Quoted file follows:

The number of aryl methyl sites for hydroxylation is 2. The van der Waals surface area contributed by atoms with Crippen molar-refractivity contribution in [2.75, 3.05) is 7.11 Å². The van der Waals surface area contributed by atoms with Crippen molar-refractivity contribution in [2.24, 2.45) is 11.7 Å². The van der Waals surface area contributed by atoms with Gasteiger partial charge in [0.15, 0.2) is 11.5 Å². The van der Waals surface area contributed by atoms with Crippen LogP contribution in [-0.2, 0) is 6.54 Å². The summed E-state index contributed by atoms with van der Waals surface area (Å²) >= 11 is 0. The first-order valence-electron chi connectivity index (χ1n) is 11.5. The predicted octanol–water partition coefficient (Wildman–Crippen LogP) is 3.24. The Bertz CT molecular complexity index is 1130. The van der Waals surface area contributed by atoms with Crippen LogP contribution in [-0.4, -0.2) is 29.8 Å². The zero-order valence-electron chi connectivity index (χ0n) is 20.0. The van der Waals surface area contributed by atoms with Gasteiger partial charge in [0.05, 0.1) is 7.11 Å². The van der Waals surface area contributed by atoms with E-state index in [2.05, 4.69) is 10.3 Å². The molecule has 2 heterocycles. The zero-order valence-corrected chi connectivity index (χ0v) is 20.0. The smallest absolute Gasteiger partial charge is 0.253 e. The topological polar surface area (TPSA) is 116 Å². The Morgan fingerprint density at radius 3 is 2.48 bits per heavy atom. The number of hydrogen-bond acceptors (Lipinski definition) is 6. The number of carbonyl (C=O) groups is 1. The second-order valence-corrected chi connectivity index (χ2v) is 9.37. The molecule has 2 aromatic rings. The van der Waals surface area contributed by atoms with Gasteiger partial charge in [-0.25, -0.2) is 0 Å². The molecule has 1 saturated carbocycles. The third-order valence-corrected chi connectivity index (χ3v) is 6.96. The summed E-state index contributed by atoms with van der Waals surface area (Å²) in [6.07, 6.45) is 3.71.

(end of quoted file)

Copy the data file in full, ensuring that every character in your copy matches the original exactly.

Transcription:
The number of aryl methyl sites for hydroxylation is 2. The van der Waals surface area contributed by atoms with Crippen molar-refractivity contribution in [2.75, 3.05) is 7.11 Å². The van der Waals surface area contributed by atoms with Crippen molar-refractivity contribution in [2.24, 2.45) is 11.7 Å². The van der Waals surface area contributed by atoms with Gasteiger partial charge in [0.15, 0.2) is 11.5 Å². The van der Waals surface area contributed by atoms with Crippen LogP contribution in [-0.2, 0) is 6.54 Å². The summed E-state index contributed by atoms with van der Waals surface area (Å²) >= 11 is 0. The first-order valence-electron chi connectivity index (χ1n) is 11.5. The predicted octanol–water partition coefficient (Wildman–Crippen LogP) is 3.24. The Bertz CT molecular complexity index is 1130. The van der Waals surface area contributed by atoms with Crippen LogP contribution in [-0.4, -0.2) is 29.8 Å². The zero-order valence-electron chi connectivity index (χ0n) is 20.0. The van der Waals surface area contributed by atoms with Gasteiger partial charge in [0.05, 0.1) is 7.11 Å². The van der Waals surface area contributed by atoms with E-state index in [2.05, 4.69) is 10.3 Å². The molecule has 2 heterocycles. The zero-order valence-corrected chi connectivity index (χ0v) is 20.0. The smallest absolute Gasteiger partial charge is 0.253 e. The topological polar surface area (TPSA) is 116 Å². The Morgan fingerprint density at radius 3 is 2.48 bits per heavy atom. The number of hydrogen-bond acceptors (Lipinski definition) is 6. The number of carbonyl (C=O) groups is 1. The second-order valence-corrected chi connectivity index (χ2v) is 9.37. The molecule has 2 aromatic rings. The van der Waals surface area contributed by atoms with Gasteiger partial charge in [-0.25, -0.2) is 0 Å². The molecule has 1 saturated carbocycles. The third-order valence-corrected chi connectivity index (χ3v) is 6.96. The summed E-state index contributed by atoms with van der Waals surface area (Å²) in [6.07, 6.45) is 3.71.